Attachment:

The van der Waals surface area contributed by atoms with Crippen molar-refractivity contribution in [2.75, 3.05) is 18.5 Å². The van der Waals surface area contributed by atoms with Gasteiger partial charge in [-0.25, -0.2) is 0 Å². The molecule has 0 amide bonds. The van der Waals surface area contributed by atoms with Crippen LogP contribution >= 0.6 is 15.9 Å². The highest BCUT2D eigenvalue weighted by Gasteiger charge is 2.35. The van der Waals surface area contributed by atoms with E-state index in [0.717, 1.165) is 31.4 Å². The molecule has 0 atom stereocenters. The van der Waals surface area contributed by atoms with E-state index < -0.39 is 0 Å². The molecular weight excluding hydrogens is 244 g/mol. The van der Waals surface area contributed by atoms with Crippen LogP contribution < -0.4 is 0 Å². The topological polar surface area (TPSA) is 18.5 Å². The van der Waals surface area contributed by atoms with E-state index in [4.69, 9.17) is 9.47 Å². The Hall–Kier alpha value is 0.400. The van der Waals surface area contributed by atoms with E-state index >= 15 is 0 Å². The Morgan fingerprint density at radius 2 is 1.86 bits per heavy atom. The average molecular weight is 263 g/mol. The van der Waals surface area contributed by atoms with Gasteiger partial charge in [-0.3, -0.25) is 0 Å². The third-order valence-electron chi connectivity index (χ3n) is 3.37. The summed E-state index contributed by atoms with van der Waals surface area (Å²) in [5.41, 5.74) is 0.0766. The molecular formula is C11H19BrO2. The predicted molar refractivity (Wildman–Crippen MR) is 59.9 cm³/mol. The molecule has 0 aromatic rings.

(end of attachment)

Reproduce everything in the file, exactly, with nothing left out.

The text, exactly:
The van der Waals surface area contributed by atoms with Crippen molar-refractivity contribution in [2.75, 3.05) is 18.5 Å². The van der Waals surface area contributed by atoms with Gasteiger partial charge in [-0.25, -0.2) is 0 Å². The molecule has 0 amide bonds. The van der Waals surface area contributed by atoms with Crippen LogP contribution >= 0.6 is 15.9 Å². The highest BCUT2D eigenvalue weighted by Gasteiger charge is 2.35. The van der Waals surface area contributed by atoms with E-state index in [0.717, 1.165) is 31.4 Å². The molecule has 0 atom stereocenters. The van der Waals surface area contributed by atoms with E-state index < -0.39 is 0 Å². The molecular weight excluding hydrogens is 244 g/mol. The van der Waals surface area contributed by atoms with Crippen LogP contribution < -0.4 is 0 Å². The topological polar surface area (TPSA) is 18.5 Å². The van der Waals surface area contributed by atoms with E-state index in [4.69, 9.17) is 9.47 Å². The Hall–Kier alpha value is 0.400. The van der Waals surface area contributed by atoms with E-state index >= 15 is 0 Å². The Morgan fingerprint density at radius 2 is 1.86 bits per heavy atom. The average molecular weight is 263 g/mol. The van der Waals surface area contributed by atoms with Gasteiger partial charge in [-0.3, -0.25) is 0 Å². The third-order valence-electron chi connectivity index (χ3n) is 3.37. The summed E-state index contributed by atoms with van der Waals surface area (Å²) in [5.41, 5.74) is 0.0766. The molecular formula is C11H19BrO2. The predicted molar refractivity (Wildman–Crippen MR) is 59.9 cm³/mol. The molecule has 0 aromatic rings.